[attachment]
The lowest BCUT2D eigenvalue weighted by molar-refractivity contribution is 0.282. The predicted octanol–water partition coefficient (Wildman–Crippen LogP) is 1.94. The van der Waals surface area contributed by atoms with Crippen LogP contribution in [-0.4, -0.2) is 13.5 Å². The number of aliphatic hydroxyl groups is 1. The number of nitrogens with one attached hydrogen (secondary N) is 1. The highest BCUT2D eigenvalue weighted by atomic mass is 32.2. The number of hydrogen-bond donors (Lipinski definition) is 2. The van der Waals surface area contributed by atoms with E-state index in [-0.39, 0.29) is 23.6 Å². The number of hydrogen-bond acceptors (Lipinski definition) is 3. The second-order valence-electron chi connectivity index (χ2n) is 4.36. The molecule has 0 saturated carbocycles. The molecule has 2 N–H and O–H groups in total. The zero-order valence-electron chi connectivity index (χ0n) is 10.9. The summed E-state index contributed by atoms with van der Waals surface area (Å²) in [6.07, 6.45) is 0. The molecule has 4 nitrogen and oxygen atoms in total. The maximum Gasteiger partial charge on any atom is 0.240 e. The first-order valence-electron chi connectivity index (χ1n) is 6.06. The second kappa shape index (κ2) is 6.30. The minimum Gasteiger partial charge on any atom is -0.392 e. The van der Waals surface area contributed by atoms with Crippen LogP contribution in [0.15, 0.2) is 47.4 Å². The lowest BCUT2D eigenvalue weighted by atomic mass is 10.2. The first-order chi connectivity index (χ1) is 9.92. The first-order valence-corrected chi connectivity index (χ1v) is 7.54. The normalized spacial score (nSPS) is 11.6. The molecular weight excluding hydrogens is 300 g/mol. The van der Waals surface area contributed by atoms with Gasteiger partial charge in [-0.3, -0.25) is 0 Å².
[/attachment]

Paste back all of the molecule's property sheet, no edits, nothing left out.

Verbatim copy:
The lowest BCUT2D eigenvalue weighted by molar-refractivity contribution is 0.282. The predicted octanol–water partition coefficient (Wildman–Crippen LogP) is 1.94. The van der Waals surface area contributed by atoms with Crippen LogP contribution in [-0.4, -0.2) is 13.5 Å². The number of aliphatic hydroxyl groups is 1. The number of nitrogens with one attached hydrogen (secondary N) is 1. The highest BCUT2D eigenvalue weighted by atomic mass is 32.2. The number of hydrogen-bond donors (Lipinski definition) is 2. The van der Waals surface area contributed by atoms with E-state index in [-0.39, 0.29) is 23.6 Å². The number of hydrogen-bond acceptors (Lipinski definition) is 3. The second-order valence-electron chi connectivity index (χ2n) is 4.36. The molecule has 0 saturated carbocycles. The molecule has 2 N–H and O–H groups in total. The zero-order valence-electron chi connectivity index (χ0n) is 10.9. The summed E-state index contributed by atoms with van der Waals surface area (Å²) in [6.07, 6.45) is 0. The molecule has 4 nitrogen and oxygen atoms in total. The maximum Gasteiger partial charge on any atom is 0.240 e. The first-order valence-electron chi connectivity index (χ1n) is 6.06. The second kappa shape index (κ2) is 6.30. The minimum Gasteiger partial charge on any atom is -0.392 e. The van der Waals surface area contributed by atoms with Crippen LogP contribution in [0.15, 0.2) is 47.4 Å². The lowest BCUT2D eigenvalue weighted by atomic mass is 10.2. The first-order chi connectivity index (χ1) is 9.92. The first-order valence-corrected chi connectivity index (χ1v) is 7.54. The normalized spacial score (nSPS) is 11.6. The molecular weight excluding hydrogens is 300 g/mol. The van der Waals surface area contributed by atoms with Gasteiger partial charge in [-0.3, -0.25) is 0 Å².